Union VP Foyle: Players' Counter Proposal Soon to Reach NBA
That's the word from union first vice president Adonal Foyle after the NBA Players Association held its annual summer meeting Thursday and Friday at the Wynn Hotel in Las Vegas. About 60 players attended, including star guards Dwyane Wade of Miami and Richard Hamilton of Detroit.
"It's very simple. We don't want a lockout,'' Foyle, an Orlando center, said Sunday in a phone interview with FanHouse about what could occur when the current collective bargaining agreement (CBA) expires June 30, 2011. "We think that this business is going very well. But, at the same time, we are preparing guys for the next year just to make sure. We're telling them to save their money more ... We'll take a deal yesterday or take a deal tomorrow. But it has to be a fair deal.''
With the union being very unhappy about a proposal submitted by the owners during last February's All-Star Weekend, one which NBA commissioner David Stern has said is in line with the economic times, union executive director Billy Hunter has said the players will submit a counter proposal by the end of this month.
Foyle said the union has made great progress and hopes the proposal will be at the league offices in New York by Wednesday, the final day of the month. Foyle said there could be some delays, but figures the proposal at least will be submitted by early July.
Foyle declined to offer details about what the union proposal will entail, saying he prefers NBA officials see it first. But Foyle said it will take into account the economic climate.
"I think it's safe to say that we're very aware of what's happening in the economy, and we're very sensitive to what's happening globally,'' Foyle said. "But we have looked at everything with the overall (financial) numbers (involving the NBA). At the end of the game ... it's how the numbers are split up (between the owners and the players).''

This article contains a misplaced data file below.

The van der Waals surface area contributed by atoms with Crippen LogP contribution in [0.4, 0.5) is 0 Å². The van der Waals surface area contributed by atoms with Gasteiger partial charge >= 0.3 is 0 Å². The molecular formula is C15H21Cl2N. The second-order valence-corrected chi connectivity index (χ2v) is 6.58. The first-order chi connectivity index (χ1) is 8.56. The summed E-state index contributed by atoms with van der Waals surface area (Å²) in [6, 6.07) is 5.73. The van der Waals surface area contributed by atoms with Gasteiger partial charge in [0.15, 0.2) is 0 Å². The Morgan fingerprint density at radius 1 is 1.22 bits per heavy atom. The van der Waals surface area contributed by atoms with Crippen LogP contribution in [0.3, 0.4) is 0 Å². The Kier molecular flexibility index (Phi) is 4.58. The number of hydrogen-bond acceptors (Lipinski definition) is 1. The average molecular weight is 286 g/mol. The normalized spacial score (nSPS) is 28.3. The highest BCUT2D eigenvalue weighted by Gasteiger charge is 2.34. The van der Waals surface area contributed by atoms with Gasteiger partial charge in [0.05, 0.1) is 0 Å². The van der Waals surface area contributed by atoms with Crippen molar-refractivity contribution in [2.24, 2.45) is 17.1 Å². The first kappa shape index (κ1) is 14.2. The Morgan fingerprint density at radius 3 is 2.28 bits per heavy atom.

Stern said last February during All-Star Weekend that the NBA expects to lose about $400 million this past season, a figure Hunter has called "baloney.'' Foyle also disagreed with the figure provided by the NBA, and said the union's proposal will ask a lot of questions about how that number was derived. Foyle declined to give a figure he believes is more accurate.
Foyle pointed out some upswings for the NBA since Stern's $400 million loss projection. Game 7 of the NBA Finals, in which the Lakers beat Boston, was seen by 28.2 million people, making it the most-watched NBA game in 12 years. And Sports Business Journal has reported that NBA season-ticket sales are 5 percent ahead of where they were at this time last year.
"The league is very profitable,'' Foyle said. "I think that the league is healthy ... We're waiting on the final numbers (from the NBA season, which should be available in the first week of July). The salary cap is not going to be as low as it had been expected, and that's a pretty good indication we're doing OK. It was thought it could be as low as $51 million ... But it might be just a one-percent drop (many project the cap will be about $56 million, which actually would be nearly a three-percent drop from 2009-10's $57.7 million).''
However, the financial picture painted when the owners made their proposal in February was hardly rosy. It called for big cuts in salaries.
"That pushed the players in a corner,'' Foyle said of the proposal quickly rejected by the union. "They wanted to put a hard cap in effect. They wanted to slash years on contracts. There were so many things we didn't agree with.''
Speaking at the Finals earlier this month, Stern called negotiations for a new CBA "No. 1 on our agenda'' among issues facing the NBA. He didn't believe, though, it would get done this summer.
While negotiations are ongoing, Foyle said the union plans to hold some regional meetings this summer to help educate players. He said there probably will be "more than'' three or four and they will be held at locations "where guys congregate'' during the offseason. Foyle did not rule out Los Angeles and Houston, two metro areas where many players train, as possible sites.
In addition to Foyle, players seeking to educate others include union president Derek Fisher and board members Chris Paul, James Jones, Keyon Dooling, Maurice Evans, Theo Ratliff, Etan Thomas and Roger Mason Jr.
Foyle said NBA players are generally happy with the current CBA, and would support a possible extension of it. But that has virtually no chance of occurring since the NBA already has decided not to pick up an option year on the current agreement that could have extended it through the 2011-12 season.
Many believe a lockout is inevitable. But plenty more will be known after the NBA digests the union's counter proposal.
Chris Tomasson can be reached at firstname.lastname@example.org or on Twitter@christomasson